Four Helps in Getting to Church

It is not difficult to start reproducible churches if you
have a clear process in your evangelism and discipleship
to help groups become churches. Purposefulness is critical. You must have a clear lesson(s) in your early discipleship
at which you help a group of believers consciously become a church. To establish churches that will start new churches, there are four practices that we have found especially helpful. 

1. Know what you are trying to achieve: a CLEAR DEFINITION of when a group becomes a church.

It is difficult to start a church if you do not have a clear idea in mind of when a group moves from being a cell group or Bible study to a church.

Scenario: A group has been meeting independent of any church for three months. They have great worship times and deeply moving Bible studies. They listen to the Word and try to obey whatever it says. They are making plans to visit a nursing home to minister to the needs of people there. Are they a church?

There’s probably not enough information there for you to make a call. Is it a church or a great Bible study group? If your definition of when a group becomes church is not clear, you might be tempted to call this group a church. The first step in starting churches is establishing a clear definition of what a church is—the basic essentials of a church. We start small training groups that have the intention to become church from the beginning.

Acts provides a concrete example that can be helpful here:

Activity:  Read Acts 2:36-47. Try not to make things too complicated. Boiled down, what made this group a church?
Write down your answer.

Here is an example of a definition of church created from the Acts 2 passage. It emphasizes the ten elements of the 3 Cs of church: Covenant, Characteristics, and Caring leaders.

  • Covenant(1): a group of baptized (2) believers  [Mt.18:20; Acts 2:41] who recognize themselves as Christ’s body and are committed to meeting together regularly [Acts 2:46] 
  • Characteristics: they regularly abide in Christ through the characteristics of church:
  • Word (3): Studying and obeying the Scripture as authoritative
  • The Lord’s Supper or Communion (4)
  • Fellowship (5): loving care for one another
  • Including giving offerings (6) to meet needs and minister to others
  • Prayer (7)
  • Praise (8): whether spoken or sung
  • They live out a commitment to share the gospel (evangelism) (9)
  • Caring Leaders (10): As the church develops, leaders are appointed according to biblical standards (Titus 1:5-9) and exercise mutual accountability, including church discipline.

For the sake of church planting, the 3Cs are in order of priority. The most important C is “Covenant.” The group sees itself as church (identity) and has made a commitment (covenant) to follow Jesus together. Do not read into this that they must have a written covenant. They have simply made a conscious step to become church. Many times a church will give itself a name to signify this step.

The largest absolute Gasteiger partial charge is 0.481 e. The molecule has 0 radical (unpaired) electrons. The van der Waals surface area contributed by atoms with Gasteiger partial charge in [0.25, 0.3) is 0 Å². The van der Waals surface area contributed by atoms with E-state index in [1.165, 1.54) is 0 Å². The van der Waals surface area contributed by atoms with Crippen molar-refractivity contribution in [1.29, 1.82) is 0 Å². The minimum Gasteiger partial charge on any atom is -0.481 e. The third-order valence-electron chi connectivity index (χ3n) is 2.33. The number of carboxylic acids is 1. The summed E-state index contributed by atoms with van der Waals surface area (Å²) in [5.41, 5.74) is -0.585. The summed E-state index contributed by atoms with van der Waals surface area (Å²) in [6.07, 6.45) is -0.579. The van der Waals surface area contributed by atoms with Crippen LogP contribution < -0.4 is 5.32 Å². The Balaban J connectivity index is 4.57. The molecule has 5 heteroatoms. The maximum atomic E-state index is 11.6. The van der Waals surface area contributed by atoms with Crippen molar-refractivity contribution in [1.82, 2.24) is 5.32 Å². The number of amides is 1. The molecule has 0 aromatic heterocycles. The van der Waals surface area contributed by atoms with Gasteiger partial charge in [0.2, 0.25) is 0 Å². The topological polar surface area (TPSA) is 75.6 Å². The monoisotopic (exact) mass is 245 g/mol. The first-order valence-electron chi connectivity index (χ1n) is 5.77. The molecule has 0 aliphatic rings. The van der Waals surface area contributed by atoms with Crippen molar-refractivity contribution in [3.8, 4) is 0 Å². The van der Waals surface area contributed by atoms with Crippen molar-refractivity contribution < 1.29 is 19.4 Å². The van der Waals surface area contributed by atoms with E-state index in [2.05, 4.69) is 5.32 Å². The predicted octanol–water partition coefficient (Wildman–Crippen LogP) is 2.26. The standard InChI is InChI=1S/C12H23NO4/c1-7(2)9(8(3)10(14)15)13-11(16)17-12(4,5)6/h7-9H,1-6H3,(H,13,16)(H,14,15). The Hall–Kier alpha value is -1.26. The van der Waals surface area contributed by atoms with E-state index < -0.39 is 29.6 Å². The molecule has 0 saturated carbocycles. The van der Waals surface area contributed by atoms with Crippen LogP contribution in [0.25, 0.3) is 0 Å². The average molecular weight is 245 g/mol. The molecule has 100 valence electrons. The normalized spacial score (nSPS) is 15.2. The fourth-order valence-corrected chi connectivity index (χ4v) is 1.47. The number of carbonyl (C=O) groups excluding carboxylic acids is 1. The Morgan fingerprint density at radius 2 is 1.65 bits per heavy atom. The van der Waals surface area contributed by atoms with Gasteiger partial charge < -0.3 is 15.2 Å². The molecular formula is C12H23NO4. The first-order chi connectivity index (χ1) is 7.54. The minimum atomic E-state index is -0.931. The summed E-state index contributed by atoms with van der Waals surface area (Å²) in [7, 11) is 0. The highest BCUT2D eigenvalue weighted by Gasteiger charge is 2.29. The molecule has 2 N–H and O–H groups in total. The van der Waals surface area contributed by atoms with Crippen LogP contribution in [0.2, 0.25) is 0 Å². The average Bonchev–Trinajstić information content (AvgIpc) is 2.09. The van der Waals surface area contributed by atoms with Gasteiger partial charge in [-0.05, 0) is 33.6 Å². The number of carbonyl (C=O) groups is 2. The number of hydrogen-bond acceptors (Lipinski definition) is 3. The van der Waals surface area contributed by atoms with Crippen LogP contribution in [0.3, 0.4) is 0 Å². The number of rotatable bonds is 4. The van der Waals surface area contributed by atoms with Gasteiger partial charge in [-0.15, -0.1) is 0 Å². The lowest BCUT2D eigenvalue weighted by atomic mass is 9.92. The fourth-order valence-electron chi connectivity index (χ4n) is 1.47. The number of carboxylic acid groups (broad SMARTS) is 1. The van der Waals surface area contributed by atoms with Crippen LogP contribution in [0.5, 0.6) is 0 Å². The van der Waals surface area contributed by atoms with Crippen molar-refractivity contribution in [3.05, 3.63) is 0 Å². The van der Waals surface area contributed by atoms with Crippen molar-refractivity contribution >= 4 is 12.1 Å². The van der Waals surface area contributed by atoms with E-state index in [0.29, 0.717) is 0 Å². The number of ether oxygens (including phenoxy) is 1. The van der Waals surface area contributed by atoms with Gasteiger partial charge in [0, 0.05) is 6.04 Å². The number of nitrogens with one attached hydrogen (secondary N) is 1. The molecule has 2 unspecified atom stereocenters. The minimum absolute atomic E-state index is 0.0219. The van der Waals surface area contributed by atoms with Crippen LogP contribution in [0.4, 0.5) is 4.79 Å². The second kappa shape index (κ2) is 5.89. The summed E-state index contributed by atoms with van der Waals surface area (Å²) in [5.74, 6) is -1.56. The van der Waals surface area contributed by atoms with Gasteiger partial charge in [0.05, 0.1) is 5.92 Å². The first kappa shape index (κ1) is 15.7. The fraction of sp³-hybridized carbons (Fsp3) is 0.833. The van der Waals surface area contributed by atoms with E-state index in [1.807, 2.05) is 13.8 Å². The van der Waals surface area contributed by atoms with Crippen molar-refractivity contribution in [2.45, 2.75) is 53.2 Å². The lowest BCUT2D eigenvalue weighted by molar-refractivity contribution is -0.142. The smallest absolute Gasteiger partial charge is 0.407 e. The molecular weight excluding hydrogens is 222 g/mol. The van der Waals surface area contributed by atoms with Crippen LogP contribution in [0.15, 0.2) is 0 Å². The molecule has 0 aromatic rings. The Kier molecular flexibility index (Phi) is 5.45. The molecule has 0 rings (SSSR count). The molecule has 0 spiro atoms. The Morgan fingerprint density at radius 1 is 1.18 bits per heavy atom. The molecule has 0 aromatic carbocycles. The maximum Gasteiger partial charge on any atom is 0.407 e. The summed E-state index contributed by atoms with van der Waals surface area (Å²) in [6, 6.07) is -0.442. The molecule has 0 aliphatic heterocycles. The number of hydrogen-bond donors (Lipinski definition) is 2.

The second part of the definition is “Characteristics.” A group may call itself a church, but if it repeatedly lacks the basic characteristics of a church, it is not really a church. If an animal barks, wags its tail and walks on all fours, you may call it a duck, but it is really a dog. 

Finally, a healthy church will quickly develop indigenous “Caring Leaders.” It is possible to have a church before these leaders develop. A good example of this is at the end of Paul’s first journey. In Acts 14:21-23, Paul and Barnabas visited the churches they had just planted in the previous weeks and months and appointed elders for them at this point. For the sake of the long-term health of the churches, caring leaders should be raised up from within.

The first step in starting churches is: Know what you are trying to achieve and have a clear definition of when a group becomes a church.

2. From the beginning when you start a training group, MODEL the parts of church life mentioned above.

A church planter was having a hard time helping the groups he was training to become churches. As he described to me his training groups, the process sounded like a sterile classroom experience. As the group worked through the lessons, it was very cerebral but not very warm. In this classroom environment he was teaching them to start something different in their homes. There was a disconnect between what he was modeling and what he was teaching them to do. By changing his training meetings into a format similar to what he would want the churches to look like, it would be much easier to help these groups actually become churches.

The easiest way to transition a new small group into a church is to start living as church and modeling church from the very first meeting. That way, when you get to the discipleship lesson on church, it is what you have already been living out together. For example, in each meeting starting the first week, T4T employs a three-thirds discipleship process of looking back to evaluate the previous week, looking up to receive more from God, and looking ahead in order to obey and serve Him faithfully. These three-thirds incorporate the basic elements of church such as worship, prayer, Word, fellowship, evangelism, ministry, etc.

Do your best from the first small group meeting to model what you will eventually want this new church to look like. The lesson on church should come as no surprise. You don’t want to spend 4-5 weeks together as a “class” and then announce: “Today we will have the lesson on church and become a church” and completely change your manner of meeting. Becoming a church should be a natural next step in the progression of meeting together.

3. Make sure you have a SPECIFIC LESSON (OR LESSONS) ON CHURCH and its ordinances in your early discipleship.

If you have a clear biblical definition of church and are modeling church-like meetings each small group meeting, then it is easy to help the group become a church when you go through the “church” lesson in your short-term discipleship. If you want groups that become churches and plant churches, then include one or two lessons on becoming a church by about session four or five that group members can obey and pass on to groups they start.

Have a specific goal in mind when you go through the church lesson: This week we will commit to becoming a church and will add in any missing characteristics of a church.